For the second straight week, the No. 19 Badgers (2-2 Big Ten, 6-2 overall) will look to rebound from a tough road loss. For the second straight week, UW’s Big Ten title chances will stay alive with a win.
Saturday’s contest with Purdue (2-2, 4-4) poses two significant differences, though. First, Wisconsin will be back in the familiar confines of Camp Randall Stadium. Second, those title chances will not survive another loss.
“Obviously, we wanted those two wins, but we have to let them go and just win out,” junior tailback Montee Ball said.
Ball leads the nation with 21 total touchdowns this season and sits fourth in the Big Ten in rushing at 859 yards. As a team, the Badgers are averaging 231.8 rushing yards per game (third in the Big Ten behind Nebraska and Michigan) despite being held to just 89 yards rushing a week ago against Ohio State.
Purdue ranks in the lower half or third of the conference in most major team categories, but has played nearly every conference opponent tough so far this season, with the exception of a 36-14 loss against Michigan.
“They’ve been on top of a couple teams early and we have to make sure we start fast,” Ball said.
A key to early success for the Badgers is to continue their dominance in the red zone. Despite the struggles in other areas the last two weeks, UW continues to be nearly automatic once the offense is inside the opponent’s 20-yard line.
This season, Wisconsin has scored on 38 out of 40 red zone opportunities (95 percent).
“We say that’s where we make our money,” redshirt sophomore offensive lineman Travis Frederick said. “If you don’t take advantage of a red zone opportunity, then you’re just wasting opportunities.”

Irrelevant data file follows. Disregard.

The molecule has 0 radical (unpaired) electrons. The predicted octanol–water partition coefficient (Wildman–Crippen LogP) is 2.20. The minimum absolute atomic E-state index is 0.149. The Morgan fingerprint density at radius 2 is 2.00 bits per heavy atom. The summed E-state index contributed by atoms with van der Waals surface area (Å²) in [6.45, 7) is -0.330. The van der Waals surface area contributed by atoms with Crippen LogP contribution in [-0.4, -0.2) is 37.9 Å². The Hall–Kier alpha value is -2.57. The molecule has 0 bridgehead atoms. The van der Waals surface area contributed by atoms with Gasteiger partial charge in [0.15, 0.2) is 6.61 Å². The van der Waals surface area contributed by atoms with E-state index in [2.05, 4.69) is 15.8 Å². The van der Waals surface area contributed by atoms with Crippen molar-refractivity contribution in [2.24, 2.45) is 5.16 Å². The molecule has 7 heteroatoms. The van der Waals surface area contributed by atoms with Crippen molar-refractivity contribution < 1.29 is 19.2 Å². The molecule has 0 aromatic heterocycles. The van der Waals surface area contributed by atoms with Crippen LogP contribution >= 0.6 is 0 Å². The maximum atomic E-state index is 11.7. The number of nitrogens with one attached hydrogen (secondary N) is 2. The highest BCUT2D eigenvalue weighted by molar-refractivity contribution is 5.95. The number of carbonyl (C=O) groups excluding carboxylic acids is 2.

Even more impressive, UW has turned 85 percent of those opportunities (34-40) into touchdowns, the best mark in the country.
“When you’re that close to the end zone, you have to put it in, and field goals aren’t acceptable,” Frederick said. “That’s how we’re coached.”
The Boilermakers feature the Big Ten’s sixth-best scoring offense, averaging 27.0 points per game so far in 2011. They have deployed two quarterbacks, junior Caleb TerBush and senior Robert Marve, though TerBush has seen the majority of the action recently. Still, Boilermakers’ head coach Danny Hope will likely use Marve occasionally against the Badgers.
Purdue does not do anything particularly well or particularly poorly, but, considering the two teams have equal Big Ten records and share space in the Leaders Division, there is no reason to remind either team what is on the line. Still, UW sophomore wide receiver Jared Abbrederis said he did not think the Badgers would struggle to rebound from the last two weeks.
“We just do the same thing every week,” said Abbrederis, who racked up 12 catches for 204 yards and two scores against Michigan State and Ohio State. “We have something that works. We just have to come up with it and finish games.”
In order to finish games the way they would like, the Badgers cannot afford to fall behind by double digits. The remedy for that, in addition to just being back in Madison, is simple, according to Ball.
“Start fast,” he said. “Start extremely fast.”